Generally refers to any device, such as a type of laser diode, that uses mirrors in an internal cavity to produce multiple reflections.
Measure of temperature where pure water freezes at 32° and boils at 212°
See FIT Rate.
Also called turn-off time. The time required for the trailing edge of a pulse to fall from 90% to 10% of its amplitude; the time required for a component to produce such a result. Typically measured between the 90% and 10% points or alternately the 80% and 20% points.
Abbreviation for federal acquisition regulation. The guidelines by which the U.S. government purchases goods and services. Also the criteria that must be met by the vendor in order to be considered as a source for goods and services purchased by the U.S. government.
See wavelength isolation.
A phenomenon that causes some materials to rotate the polarization of light in the presence of a magnetic field parallel to the direction of propagation. Also called magneto-optic effect.
A threaded optical connector that uses a special curved polish on the connector for very low backreflection. Good for single-mode or multimode fiber.
Abbreviation for Federal Communications Commission. The U.S. Government board of five presidential appointees that has the authority to regulate all non-Federal Government interstate telecommunications as well as all international communications that originate or terminate in the United States.
Abbreviation for frame check sequence. An error-detection scheme that (a) uses parity bits generated by polynomial encoding of digital signals, (b) appends those parity bits to a digital signal, and (c) uses decoding algorithms that detect errors in the received digital signal.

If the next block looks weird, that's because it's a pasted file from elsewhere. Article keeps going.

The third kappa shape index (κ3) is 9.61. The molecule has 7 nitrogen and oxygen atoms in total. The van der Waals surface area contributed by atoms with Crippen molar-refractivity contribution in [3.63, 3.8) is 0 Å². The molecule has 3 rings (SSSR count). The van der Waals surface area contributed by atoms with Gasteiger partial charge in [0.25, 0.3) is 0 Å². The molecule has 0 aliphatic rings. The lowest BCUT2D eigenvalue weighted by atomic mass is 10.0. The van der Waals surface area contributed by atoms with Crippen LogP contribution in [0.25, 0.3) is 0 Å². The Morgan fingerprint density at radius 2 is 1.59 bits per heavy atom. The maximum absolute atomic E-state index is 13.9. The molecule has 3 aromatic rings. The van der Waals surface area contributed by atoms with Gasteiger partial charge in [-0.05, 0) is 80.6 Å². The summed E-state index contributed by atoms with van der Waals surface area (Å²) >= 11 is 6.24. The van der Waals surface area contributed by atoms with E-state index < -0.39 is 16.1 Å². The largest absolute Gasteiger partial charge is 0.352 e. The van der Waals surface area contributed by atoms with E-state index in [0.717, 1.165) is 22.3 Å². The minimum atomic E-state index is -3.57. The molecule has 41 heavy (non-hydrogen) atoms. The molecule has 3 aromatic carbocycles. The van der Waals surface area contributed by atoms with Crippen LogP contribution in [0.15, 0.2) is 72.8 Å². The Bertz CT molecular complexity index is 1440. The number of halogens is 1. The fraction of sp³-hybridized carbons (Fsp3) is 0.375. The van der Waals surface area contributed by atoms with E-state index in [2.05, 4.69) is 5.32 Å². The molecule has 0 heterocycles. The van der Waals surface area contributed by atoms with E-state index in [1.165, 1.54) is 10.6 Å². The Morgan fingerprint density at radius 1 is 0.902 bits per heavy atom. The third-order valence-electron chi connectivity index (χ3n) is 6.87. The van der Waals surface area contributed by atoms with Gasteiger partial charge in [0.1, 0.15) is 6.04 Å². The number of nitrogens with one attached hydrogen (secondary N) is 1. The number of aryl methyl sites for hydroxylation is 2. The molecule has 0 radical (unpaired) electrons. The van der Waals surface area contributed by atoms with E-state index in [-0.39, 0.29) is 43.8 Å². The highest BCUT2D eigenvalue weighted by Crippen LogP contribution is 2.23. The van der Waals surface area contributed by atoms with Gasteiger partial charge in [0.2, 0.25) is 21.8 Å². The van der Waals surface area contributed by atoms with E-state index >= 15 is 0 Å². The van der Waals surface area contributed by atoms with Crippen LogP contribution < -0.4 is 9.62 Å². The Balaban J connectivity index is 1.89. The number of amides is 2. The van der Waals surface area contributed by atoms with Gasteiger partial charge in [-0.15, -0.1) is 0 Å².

Abbreviation for Food and Drug Administration. Organization responsible for, among other things, laser safety.
Abbreviation for fiber distributed data interface. 1) A dual counter-rotating ring local area network. 2) A connector used in a dual counter-rotating ring local area network (illustrated).
See frequency-division multiplexing.
see Frequency-division Multiplexing (FDM)
See forward error correcting.
1) Supplies the input of a system, subsystem, or equipment, such as a transmission line or antennae. 2) A coupling device between an antennae and its transmission line. 3) A transmission facility between either the point of origin of the signal or at the head-end of a distribution facility.
Abbreviation for field-effect transistor. A semiconductor so named because a weak electrical signal coming in through one electrode creates an electrical field through the rest of the transistor. This field flips from positive to negative when the incoming signal does, and controls a second current traveling through the rest of the transistor. The field modulates the second current to mimic the first one, but it can be substantially larger.
A mechanism whereby the core of a single-mode fiber can be destroyed at high optical power levels.
(Photo courtesy of Dr. D.D.Davis.)
An optical fiber in which the refractive index of the core varies periodically along its length, scattering light in a way similar to a diffraction grating, and transmitting or reflecting certain wavelengths selectively.
A component installed in a fiber optic transmission system that reduces the power in the optical signal. It is often used to limit the optical power received by the photodetector to within the limits of the optical receiver. A fiber optic attenuator may be an external device, separate from the receiver, or incorporated into the receiver design as illustrated (far left).
The transfer of modulated or unmodulated optical energy through optical fiber media which terminates in the same or different media.
An optical fiber/cable terminated at both ends which may include devices that add, subtract, or attenuate optical signals.